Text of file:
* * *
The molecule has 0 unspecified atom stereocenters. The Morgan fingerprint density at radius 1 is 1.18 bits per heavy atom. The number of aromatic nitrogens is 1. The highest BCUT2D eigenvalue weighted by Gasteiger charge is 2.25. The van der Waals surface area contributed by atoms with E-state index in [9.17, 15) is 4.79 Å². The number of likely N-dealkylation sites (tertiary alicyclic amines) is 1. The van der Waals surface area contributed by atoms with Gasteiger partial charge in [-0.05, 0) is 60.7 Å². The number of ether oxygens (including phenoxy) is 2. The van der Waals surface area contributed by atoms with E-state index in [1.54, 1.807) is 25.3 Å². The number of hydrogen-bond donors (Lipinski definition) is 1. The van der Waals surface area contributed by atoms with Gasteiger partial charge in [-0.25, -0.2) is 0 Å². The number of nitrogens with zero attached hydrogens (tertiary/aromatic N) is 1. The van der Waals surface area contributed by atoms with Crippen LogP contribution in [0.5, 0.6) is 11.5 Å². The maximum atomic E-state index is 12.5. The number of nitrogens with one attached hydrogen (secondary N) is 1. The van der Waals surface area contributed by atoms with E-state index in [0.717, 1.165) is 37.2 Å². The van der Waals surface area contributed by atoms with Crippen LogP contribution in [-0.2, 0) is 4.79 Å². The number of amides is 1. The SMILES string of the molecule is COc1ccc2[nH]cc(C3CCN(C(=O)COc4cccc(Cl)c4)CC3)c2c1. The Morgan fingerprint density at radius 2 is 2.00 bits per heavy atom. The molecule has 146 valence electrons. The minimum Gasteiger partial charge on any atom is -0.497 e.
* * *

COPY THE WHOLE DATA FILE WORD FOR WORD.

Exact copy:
The molecule has 0 unspecified atom stereocenters. The Morgan fingerprint density at radius 1 is 1.18 bits per heavy atom. The number of aromatic nitrogens is 1. The highest BCUT2D eigenvalue weighted by Gasteiger charge is 2.25. The van der Waals surface area contributed by atoms with E-state index in [9.17, 15) is 4.79 Å². The number of likely N-dealkylation sites (tertiary alicyclic amines) is 1. The van der Waals surface area contributed by atoms with Gasteiger partial charge in [-0.05, 0) is 60.7 Å². The number of ether oxygens (including phenoxy) is 2. The van der Waals surface area contributed by atoms with E-state index in [1.54, 1.807) is 25.3 Å². The number of hydrogen-bond donors (Lipinski definition) is 1. The van der Waals surface area contributed by atoms with Gasteiger partial charge in [-0.25, -0.2) is 0 Å². The number of nitrogens with zero attached hydrogens (tertiary/aromatic N) is 1. The van der Waals surface area contributed by atoms with Crippen LogP contribution in [0.5, 0.6) is 11.5 Å². The maximum atomic E-state index is 12.5. The number of nitrogens with one attached hydrogen (secondary N) is 1. The van der Waals surface area contributed by atoms with E-state index in [0.717, 1.165) is 37.2 Å². The van der Waals surface area contributed by atoms with Crippen LogP contribution in [-0.2, 0) is 4.79 Å². The number of amides is 1. The SMILES string of the molecule is COc1ccc2[nH]cc(C3CCN(C(=O)COc4cccc(Cl)c4)CC3)c2c1. The Morgan fingerprint density at radius 2 is 2.00 bits per heavy atom. The molecule has 146 valence electrons. The minimum Gasteiger partial charge on any atom is -0.497 e.